We control many variables in our lives. Timeliness tops the list.
Lateness also suggests you think your time more worthwhile than others. Lateness suggests a kind of time thievery. Perceptions of slackness and lack of attention to detail can also result from lateness.
Lateness practiced with diligence breeds resentment. When you find you legitimately need support from co-workers, less scrupulous co-workers may use the opportunity to expose you even further. Their long-standing resentment has now found an outlet. And thanks to your continued lateness, your boss may very well believe your co-worker. You’ve conditioned your boss to believe you aren’t reliable.
If you find yourself constantly late, determine why. Do you need to set your alarm 10 minutes earlier? Lay out your work clothes before retiring? Prepare your lunch after dinner?
3. Personal Grooming
Personal grooming says I care enough about me to care about you. If you choose not to bathe, claims of snobbery don’t and won’t matter. Humans judge, constantly. And we judge harshly people who smell, have bad breath, open sores or bite /cut their fingernails at the office. Two men familiar to me refused the habit of regular bathing. Both lost lucrative job promotions to people who clearly had less skill.
Strong Colognes, Soaps, and Antiperspirants
We in the U.S. exhibit the doubly odd behavior of washing frequently only to swathe ourselves in a mixture of unnatural, “spring scent” body products.
As with liquor and clothing buy the very best cologne and bathing products you can afford. The better the ingredients, the better the smell. Cheap ingredients create smells that linger, cloy and in more extreme cases, cause eye-tearing and sneezing.
Consider spending more for these products and buy quality products
4. Generosity and Helpfulness
There exists a type of coworker who delights in making others, especially new co-workers, ask questions repeatedly; the kinds of questions that have you thinking, “why didn’t he tell me that when I asked the last question?” To which, if you were to ask, he would reply, “Because you did not ask.”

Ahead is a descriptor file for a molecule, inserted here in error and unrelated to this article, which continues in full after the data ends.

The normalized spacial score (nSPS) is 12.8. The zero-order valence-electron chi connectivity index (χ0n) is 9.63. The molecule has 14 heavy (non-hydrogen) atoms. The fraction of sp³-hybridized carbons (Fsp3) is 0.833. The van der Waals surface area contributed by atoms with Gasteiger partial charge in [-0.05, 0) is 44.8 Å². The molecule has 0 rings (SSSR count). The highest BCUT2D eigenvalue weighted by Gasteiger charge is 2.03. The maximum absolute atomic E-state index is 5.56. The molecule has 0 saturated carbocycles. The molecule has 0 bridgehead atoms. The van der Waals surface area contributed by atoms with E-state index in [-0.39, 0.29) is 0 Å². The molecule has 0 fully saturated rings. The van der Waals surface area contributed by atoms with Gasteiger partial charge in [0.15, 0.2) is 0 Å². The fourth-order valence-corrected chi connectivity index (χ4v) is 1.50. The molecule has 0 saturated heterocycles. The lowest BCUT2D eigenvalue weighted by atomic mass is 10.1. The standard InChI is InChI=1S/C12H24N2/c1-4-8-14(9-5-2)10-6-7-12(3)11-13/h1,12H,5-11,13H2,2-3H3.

To be perceived as helpful, we must discern people’s foibles and anxieties and act in ways they find helpful. Have a boss that always forgets to create the agenda for the meeting? Send a reminder to her a week before the meeting. Is a coworker trying to finish up a big project before he leaves on vacation? Offer to take meeting minutes or make copies for the next meeting. After lunch meetings stick around to help clean up.
A willingness to help shows people no task is beneath you. Helpfulness becomes generosity when you offer assistance without another person asking.
5. Personal Disclosure
The Art of Conversation describes the function of small talk in American culture: We use it as a path to creating greater conversational intimacy. At work, however, our conversations rarely go beyond small talk, and with good reason.
Disclosing personal information at work puts us at risk with co-workers with less than noble characters. We cannot choose our co-workers. In our private lives, we choose our friends and life partners with care. Are they kind? Do they listen? Can they keep my confidence?
At work, whether or not your cubicle mate behaves kindly has no bearing on anything. You still must work with him, and work well, too, if you don’t want to hear from your boss. The long hours we spend at work tempt us to share of ourselves details we really ought to share only with significant others or close friends.
We are human. We crave connection and meaning from other humans. But the seemingly idle disclosure about the time you cheated at golf in high school, and even though you are now past 40, can explode in your face. Stories become twisted and misused. People want to behave correctly, but many people think very little of themselves, sadly, and so act accordingly.